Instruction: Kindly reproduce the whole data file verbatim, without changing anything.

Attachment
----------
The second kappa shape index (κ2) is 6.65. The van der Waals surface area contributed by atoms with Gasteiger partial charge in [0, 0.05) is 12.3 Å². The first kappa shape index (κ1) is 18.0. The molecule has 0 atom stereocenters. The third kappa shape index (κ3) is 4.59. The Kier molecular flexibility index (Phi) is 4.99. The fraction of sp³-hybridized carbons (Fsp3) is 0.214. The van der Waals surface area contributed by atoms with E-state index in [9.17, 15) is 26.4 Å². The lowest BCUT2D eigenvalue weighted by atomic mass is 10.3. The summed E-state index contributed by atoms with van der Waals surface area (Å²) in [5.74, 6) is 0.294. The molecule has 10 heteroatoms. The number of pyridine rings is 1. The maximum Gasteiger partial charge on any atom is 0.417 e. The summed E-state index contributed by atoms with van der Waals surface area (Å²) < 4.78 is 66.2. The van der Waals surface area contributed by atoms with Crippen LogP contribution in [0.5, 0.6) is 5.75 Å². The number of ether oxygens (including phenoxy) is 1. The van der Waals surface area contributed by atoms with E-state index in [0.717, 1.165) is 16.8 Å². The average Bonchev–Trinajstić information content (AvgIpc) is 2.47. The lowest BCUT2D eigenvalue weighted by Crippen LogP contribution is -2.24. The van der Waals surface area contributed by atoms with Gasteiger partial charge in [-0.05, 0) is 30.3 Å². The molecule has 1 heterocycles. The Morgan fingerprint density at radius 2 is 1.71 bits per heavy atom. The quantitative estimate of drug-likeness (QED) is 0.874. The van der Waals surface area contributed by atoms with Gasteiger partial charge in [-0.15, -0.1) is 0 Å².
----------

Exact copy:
The second kappa shape index (κ2) is 6.65. The van der Waals surface area contributed by atoms with Gasteiger partial charge in [0, 0.05) is 12.3 Å². The first kappa shape index (κ1) is 18.0. The molecule has 0 atom stereocenters. The third kappa shape index (κ3) is 4.59. The Kier molecular flexibility index (Phi) is 4.99. The fraction of sp³-hybridized carbons (Fsp3) is 0.214. The van der Waals surface area contributed by atoms with E-state index in [9.17, 15) is 26.4 Å². The lowest BCUT2D eigenvalue weighted by atomic mass is 10.3. The summed E-state index contributed by atoms with van der Waals surface area (Å²) in [5.74, 6) is 0.294. The molecule has 10 heteroatoms. The number of pyridine rings is 1. The maximum Gasteiger partial charge on any atom is 0.417 e. The summed E-state index contributed by atoms with van der Waals surface area (Å²) < 4.78 is 66.2. The van der Waals surface area contributed by atoms with Crippen LogP contribution in [0.5, 0.6) is 5.75 Å². The number of ether oxygens (including phenoxy) is 1. The van der Waals surface area contributed by atoms with E-state index in [0.717, 1.165) is 16.8 Å². The average Bonchev–Trinajstić information content (AvgIpc) is 2.47. The lowest BCUT2D eigenvalue weighted by Crippen LogP contribution is -2.24. The van der Waals surface area contributed by atoms with Gasteiger partial charge in [-0.05, 0) is 30.3 Å². The molecule has 1 heterocycles. The Morgan fingerprint density at radius 2 is 1.71 bits per heavy atom. The quantitative estimate of drug-likeness (QED) is 0.874. The van der Waals surface area contributed by atoms with Gasteiger partial charge in [-0.15, -0.1) is 0 Å².